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J Clin Psychopharmacol. 1994 Jun;14(3):163-9.

Absence of a relationship between adverse events and suicidality during pharmacotherapy for depression.

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Psychopharmacology Division, Lilly Research Laboratories, Eli Lilly and Company, Lilly Corporate Center, Indianapolis, Indiana 46285.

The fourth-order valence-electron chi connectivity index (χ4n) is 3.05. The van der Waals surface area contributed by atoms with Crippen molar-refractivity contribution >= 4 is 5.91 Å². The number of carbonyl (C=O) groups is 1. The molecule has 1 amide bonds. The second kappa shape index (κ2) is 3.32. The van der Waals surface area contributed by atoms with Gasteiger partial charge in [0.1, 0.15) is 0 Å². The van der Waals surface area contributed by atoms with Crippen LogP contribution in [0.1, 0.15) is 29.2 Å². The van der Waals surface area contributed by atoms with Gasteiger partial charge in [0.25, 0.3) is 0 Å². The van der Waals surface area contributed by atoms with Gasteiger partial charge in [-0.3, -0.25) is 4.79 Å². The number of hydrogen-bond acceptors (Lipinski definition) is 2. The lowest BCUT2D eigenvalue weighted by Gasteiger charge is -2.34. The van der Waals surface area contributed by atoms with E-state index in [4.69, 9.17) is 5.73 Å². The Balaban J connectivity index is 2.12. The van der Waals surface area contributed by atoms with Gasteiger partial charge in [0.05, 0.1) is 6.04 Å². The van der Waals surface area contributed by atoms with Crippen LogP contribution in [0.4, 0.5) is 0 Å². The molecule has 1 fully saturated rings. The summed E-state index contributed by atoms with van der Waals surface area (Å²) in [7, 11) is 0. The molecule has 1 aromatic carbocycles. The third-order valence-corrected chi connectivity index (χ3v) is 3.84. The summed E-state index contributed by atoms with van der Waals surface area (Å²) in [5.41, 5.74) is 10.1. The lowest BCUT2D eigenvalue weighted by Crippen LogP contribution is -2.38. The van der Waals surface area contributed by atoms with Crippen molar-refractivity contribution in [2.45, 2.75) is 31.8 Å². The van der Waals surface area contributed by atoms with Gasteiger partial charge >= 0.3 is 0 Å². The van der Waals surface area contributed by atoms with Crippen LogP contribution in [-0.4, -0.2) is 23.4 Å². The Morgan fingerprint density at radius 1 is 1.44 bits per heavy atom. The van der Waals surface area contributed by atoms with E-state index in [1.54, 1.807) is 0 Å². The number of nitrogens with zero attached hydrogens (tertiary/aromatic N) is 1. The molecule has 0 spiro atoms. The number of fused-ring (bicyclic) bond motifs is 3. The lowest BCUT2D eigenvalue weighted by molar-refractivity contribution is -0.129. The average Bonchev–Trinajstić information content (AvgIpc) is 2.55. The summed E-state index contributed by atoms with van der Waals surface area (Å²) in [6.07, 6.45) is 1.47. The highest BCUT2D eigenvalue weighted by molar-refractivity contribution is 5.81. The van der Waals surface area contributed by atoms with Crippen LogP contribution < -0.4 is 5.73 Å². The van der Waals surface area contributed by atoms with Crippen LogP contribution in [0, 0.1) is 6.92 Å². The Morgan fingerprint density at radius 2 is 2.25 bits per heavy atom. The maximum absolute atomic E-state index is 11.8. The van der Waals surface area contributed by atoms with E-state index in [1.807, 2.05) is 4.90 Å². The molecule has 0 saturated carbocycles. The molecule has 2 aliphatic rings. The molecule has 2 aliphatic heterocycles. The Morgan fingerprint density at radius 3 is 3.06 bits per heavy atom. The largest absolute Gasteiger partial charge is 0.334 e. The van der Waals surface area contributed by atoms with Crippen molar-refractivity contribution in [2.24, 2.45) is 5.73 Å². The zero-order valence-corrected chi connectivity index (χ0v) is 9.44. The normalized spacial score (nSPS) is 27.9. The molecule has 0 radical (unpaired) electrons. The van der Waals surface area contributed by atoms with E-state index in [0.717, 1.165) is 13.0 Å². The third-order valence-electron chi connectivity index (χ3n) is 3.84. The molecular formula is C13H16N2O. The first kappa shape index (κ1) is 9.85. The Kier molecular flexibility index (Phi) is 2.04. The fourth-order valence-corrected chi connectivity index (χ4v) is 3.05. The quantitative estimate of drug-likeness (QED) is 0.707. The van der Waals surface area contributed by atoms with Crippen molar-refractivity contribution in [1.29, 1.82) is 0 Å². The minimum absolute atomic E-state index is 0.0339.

This study tested the hypothesis that some patients treated with an antidepressant who develop adverse events (e.g., activation, akathisia) experience emergent suicidality specifically associated with such events. Seventeen double-blind, controlled clinical trials conducted in the United States and Canada with 3,065 patients with major depression were evaluated for treatment-emergent adverse events (events that first occurred or worsened during therapy) and suicidality (a suicidal act or emergence of substantial suicidal ideation or both) with fluoxetine, placebo, and tricyclic antidepressants. Nine relevant adverse event clusters were evaluated: activation, sedation, activation and sedation, decreased libido, mania, psychosis, psychosis and mania, acute brain syndrome, and violence. Incidence rates were determined for suicidality that was and was not temporally associated with an adverse event cluster and were analyzed within and across treatments (incidence difference method). Most patients experienced neither a cluster event nor suicidality. Where suicidality was reported, it generally was not in temporal association with an adverse event cluster. In no cluster was the incidence of suicidality statistically significantly higher when reported in temporal association with an event than when not. Suicidality was associated infrequently with treatment-emergent activation and at comparable rates across treatments. No increased risk of suicidality associated with an adverse event cluster was observed between the treatment groups (fluoxetine versus tricyclic anti-depressants; fluoxetine versus placebo). These results from double-blind, placebo- and comparator-controlled fluoxetine clinical trials in patients with major depression do not suggest a relationship between a treatment-emergent adverse event pattern and suicidality in this population.

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